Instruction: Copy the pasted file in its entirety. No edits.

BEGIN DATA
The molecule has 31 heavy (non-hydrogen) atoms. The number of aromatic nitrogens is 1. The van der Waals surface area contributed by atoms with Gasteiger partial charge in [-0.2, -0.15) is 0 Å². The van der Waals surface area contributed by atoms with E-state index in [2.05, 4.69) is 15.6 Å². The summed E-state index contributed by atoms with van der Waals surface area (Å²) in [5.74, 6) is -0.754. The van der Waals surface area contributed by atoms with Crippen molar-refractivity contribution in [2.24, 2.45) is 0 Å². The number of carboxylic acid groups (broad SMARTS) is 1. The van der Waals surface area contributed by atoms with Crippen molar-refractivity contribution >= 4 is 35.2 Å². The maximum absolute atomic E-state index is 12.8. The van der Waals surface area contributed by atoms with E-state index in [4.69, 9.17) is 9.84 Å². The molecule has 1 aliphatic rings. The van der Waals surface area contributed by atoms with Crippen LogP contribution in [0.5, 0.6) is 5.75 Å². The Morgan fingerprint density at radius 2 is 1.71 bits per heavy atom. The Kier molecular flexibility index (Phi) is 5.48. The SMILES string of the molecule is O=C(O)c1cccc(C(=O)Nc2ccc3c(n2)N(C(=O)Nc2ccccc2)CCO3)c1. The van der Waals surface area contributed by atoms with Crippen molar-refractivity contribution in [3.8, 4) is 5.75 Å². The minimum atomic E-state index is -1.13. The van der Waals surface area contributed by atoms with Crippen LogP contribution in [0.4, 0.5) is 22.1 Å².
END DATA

The molecule has 31 heavy (non-hydrogen) atoms. The number of aromatic nitrogens is 1. The van der Waals surface area contributed by atoms with Gasteiger partial charge in [-0.2, -0.15) is 0 Å². The van der Waals surface area contributed by atoms with E-state index in [2.05, 4.69) is 15.6 Å². The summed E-state index contributed by atoms with van der Waals surface area (Å²) in [5.74, 6) is -0.754. The van der Waals surface area contributed by atoms with Crippen molar-refractivity contribution in [2.24, 2.45) is 0 Å². The number of carboxylic acid groups (broad SMARTS) is 1. The van der Waals surface area contributed by atoms with Crippen molar-refractivity contribution >= 4 is 35.2 Å². The maximum absolute atomic E-state index is 12.8. The van der Waals surface area contributed by atoms with E-state index in [4.69, 9.17) is 9.84 Å². The molecule has 1 aliphatic rings. The van der Waals surface area contributed by atoms with Crippen LogP contribution in [0.5, 0.6) is 5.75 Å². The Morgan fingerprint density at radius 2 is 1.71 bits per heavy atom. The Kier molecular flexibility index (Phi) is 5.48. The SMILES string of the molecule is O=C(O)c1cccc(C(=O)Nc2ccc3c(n2)N(C(=O)Nc2ccccc2)CCO3)c1. The van der Waals surface area contributed by atoms with Crippen molar-refractivity contribution in [3.8, 4) is 5.75 Å². The minimum atomic E-state index is -1.13. The van der Waals surface area contributed by atoms with Crippen LogP contribution in [0.4, 0.5) is 22.1 Å².